Dear White People, Empty Allyship Contributes to the Loss of Black Lives | Opinion

"I can't believe this keeps happening."

I've heard white people say this with routine shock as we learned about the horrific killings of 20-year-old Daunte Wright and 15-year-old Ma'Khia Bryant.

If we find the tragic killing of yet another Black person shocking, we're still not paying attention.

Right now, racist violence is on the rise in our country, white supremacist rallies are still happening, and despite an initial surge in awareness and support for the Black Lives Matter movement, 181 Black people have been killed by police since George Floyd's murder last year.

I am furious, heartbroken and devastated at the senseless loss of more Black lives. I know that as a white woman with white children, no matter how sad I am, I will never understand the gut-wrenching reality of what it is to be Black and wake up every day with the deep fear of knowing that my child or I could be the next victim of police brutality.

I am not OK knowing that I benefit daily from our nation's systemic racism, while Black people have to work so much harder to survive in this framework that was never meant to include them and other people of color. None of us should be OK with that.

White people, these killings are cruel and urgent reminders that we must sprint, not walk, to dismantle white supremacy. Black lives are an inexcusable price to pay for our unwillingness to act.

If you're a white person who considers yourself anti-racist and you don't think this applies to you—it does. The truth is, too many white people "doing the work" continue to treat the bare minimum of anti-racism work like it's the most.

We treat it like a checklist that we get to pat ourselves on the back for. Post a black square? Check. Read an anti-racism book? Check. Join the diversity committee at your workplace? Check. March in a protest? Check. Stand up to your racist aunt? Check.

But a checklist won't dismantle white supremacy. We need to deeply embed anti-racism into our identity, our purpose and every facet of our life. This work requires our full-throttle empathy and total commitment to dismantling an archaic, dangerous white supremacist system. And if we can't even muster empathy and the energy to do the bare minimum, then we should at least be informed on how white supremacy hurts white people too.

BLM
A card in memory of Daunte Wright is tied to a fence outside the Brooklyn Center police station as protesters gather on April 17, 2021, in Brooklyn Center, Minnesota. Scott Olson/Getty Images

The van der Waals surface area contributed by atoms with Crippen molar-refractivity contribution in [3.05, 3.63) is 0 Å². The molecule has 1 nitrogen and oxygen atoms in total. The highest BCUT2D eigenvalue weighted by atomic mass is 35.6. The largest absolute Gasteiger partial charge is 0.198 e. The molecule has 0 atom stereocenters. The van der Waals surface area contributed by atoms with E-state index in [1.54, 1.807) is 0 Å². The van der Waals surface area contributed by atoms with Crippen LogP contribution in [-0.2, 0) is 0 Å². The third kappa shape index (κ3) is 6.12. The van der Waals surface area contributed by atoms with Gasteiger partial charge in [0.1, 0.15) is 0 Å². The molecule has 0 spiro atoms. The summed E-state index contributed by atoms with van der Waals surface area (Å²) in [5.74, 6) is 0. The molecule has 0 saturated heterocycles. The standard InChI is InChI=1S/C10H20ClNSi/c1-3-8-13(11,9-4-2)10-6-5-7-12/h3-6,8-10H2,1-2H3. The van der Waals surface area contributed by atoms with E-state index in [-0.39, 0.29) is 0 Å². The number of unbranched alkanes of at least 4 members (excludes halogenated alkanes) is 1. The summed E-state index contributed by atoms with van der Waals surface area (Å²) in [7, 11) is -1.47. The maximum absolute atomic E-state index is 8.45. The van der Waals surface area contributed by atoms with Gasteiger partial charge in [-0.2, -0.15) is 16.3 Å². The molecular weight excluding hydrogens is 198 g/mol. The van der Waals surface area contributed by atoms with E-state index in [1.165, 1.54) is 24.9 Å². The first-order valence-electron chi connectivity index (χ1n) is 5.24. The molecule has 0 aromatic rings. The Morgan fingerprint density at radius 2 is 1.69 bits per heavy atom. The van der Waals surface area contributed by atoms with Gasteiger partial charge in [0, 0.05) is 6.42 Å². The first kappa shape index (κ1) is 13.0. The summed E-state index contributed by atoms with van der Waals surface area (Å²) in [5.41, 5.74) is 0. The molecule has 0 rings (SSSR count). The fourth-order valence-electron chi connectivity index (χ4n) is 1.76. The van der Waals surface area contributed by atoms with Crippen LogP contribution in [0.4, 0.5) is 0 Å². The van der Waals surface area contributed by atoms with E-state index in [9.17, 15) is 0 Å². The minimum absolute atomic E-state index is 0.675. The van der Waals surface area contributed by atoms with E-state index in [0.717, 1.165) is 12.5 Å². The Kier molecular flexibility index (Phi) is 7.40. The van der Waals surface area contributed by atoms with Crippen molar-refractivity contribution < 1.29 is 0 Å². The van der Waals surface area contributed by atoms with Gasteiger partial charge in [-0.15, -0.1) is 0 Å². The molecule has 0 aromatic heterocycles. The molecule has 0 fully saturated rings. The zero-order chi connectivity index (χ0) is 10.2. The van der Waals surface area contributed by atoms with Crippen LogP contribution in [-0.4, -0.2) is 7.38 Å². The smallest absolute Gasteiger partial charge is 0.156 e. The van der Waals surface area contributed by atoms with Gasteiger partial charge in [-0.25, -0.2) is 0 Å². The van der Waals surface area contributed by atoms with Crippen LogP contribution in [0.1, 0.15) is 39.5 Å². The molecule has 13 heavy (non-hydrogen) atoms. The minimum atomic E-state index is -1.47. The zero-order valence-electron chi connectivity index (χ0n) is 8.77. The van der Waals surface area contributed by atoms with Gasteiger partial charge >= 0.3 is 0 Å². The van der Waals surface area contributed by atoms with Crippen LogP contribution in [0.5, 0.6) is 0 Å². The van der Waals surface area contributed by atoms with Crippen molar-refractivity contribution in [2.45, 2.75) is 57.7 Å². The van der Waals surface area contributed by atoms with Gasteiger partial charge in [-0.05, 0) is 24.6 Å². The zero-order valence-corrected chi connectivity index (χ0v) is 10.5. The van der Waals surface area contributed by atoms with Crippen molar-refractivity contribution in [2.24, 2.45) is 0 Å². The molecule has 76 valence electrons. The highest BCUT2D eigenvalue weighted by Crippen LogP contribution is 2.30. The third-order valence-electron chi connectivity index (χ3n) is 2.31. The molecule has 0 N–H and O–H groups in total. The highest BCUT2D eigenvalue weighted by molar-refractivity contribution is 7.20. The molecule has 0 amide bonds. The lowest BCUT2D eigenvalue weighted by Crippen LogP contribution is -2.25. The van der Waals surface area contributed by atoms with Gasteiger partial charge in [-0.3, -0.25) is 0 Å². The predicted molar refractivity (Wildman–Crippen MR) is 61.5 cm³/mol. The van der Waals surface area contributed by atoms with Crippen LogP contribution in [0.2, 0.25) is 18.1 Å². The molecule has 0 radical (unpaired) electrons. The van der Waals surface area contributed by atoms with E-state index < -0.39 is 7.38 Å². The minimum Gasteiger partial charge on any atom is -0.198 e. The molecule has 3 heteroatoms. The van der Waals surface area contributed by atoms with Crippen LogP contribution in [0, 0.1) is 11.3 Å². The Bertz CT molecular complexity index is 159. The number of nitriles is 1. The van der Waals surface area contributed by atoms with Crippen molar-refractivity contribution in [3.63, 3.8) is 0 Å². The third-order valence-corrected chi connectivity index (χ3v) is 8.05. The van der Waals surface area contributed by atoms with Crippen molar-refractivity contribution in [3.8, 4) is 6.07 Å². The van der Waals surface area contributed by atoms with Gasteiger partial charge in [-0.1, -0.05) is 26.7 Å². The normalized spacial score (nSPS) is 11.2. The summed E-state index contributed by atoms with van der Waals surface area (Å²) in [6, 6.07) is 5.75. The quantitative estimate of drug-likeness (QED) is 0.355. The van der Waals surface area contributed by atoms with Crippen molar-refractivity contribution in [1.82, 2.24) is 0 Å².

Our anti-racism work must also extend to the people we interact with every day.

I was speaking with another white woman recently who told me her white husband wasn't "sold on the idea of racism being our problem," and she let it go because "he is who he is."

I told her that by not saying something, especially to someone she loves, was to choose comfort. She had the opportunity to be actively anti-racist. Too many white people continue to choose comfort.

If being actively anti-racist and setting boundaries feels risky to you as a white person, maybe it is. Maybe you risk irreparable rifts in your relationships, repercussions at your job, awkward family gatherings, or being labeled as "so serious all the time." But when Black people's biggest risk is their lives, our low-stakes risks don't get any priority.

Our proximity to white people who may never hear anything about anti-racism elsewhere is where it is most important we speak up. It is our responsibility to be intentional, consistent and loud.

You might wonder why white people are singled out to do this work? The reason is Black people, Indigenous people and people of color are often thrust into the work without a choice as a means of survival. And when we're presented with the choice to do nothing or work to unroot a system built by white people, for white people, then the choice is clear.

We must listen to understand the research, the lived experiences of Black people and their voices graciously telling us what exactly we need to do. We must look past our politics, our discomfort, our triggers and everything we think we know about what it means to be racist or a white supremacist.

Daunte Wright and Ma'Khia Bryant should be alive today, just like countless Black people before them. To not do anything as a white person is to perpetuate and remain complicit in violence against Black people. Too many lives are gone and too many lives are at stake.

Meggie Abendschein is founder of Moxie Mouth, a nonprofit communications consulting agency. She is also a 2021 Public Voices Fellow with The OpEd Project.

The views expressed in this article are the writer's own.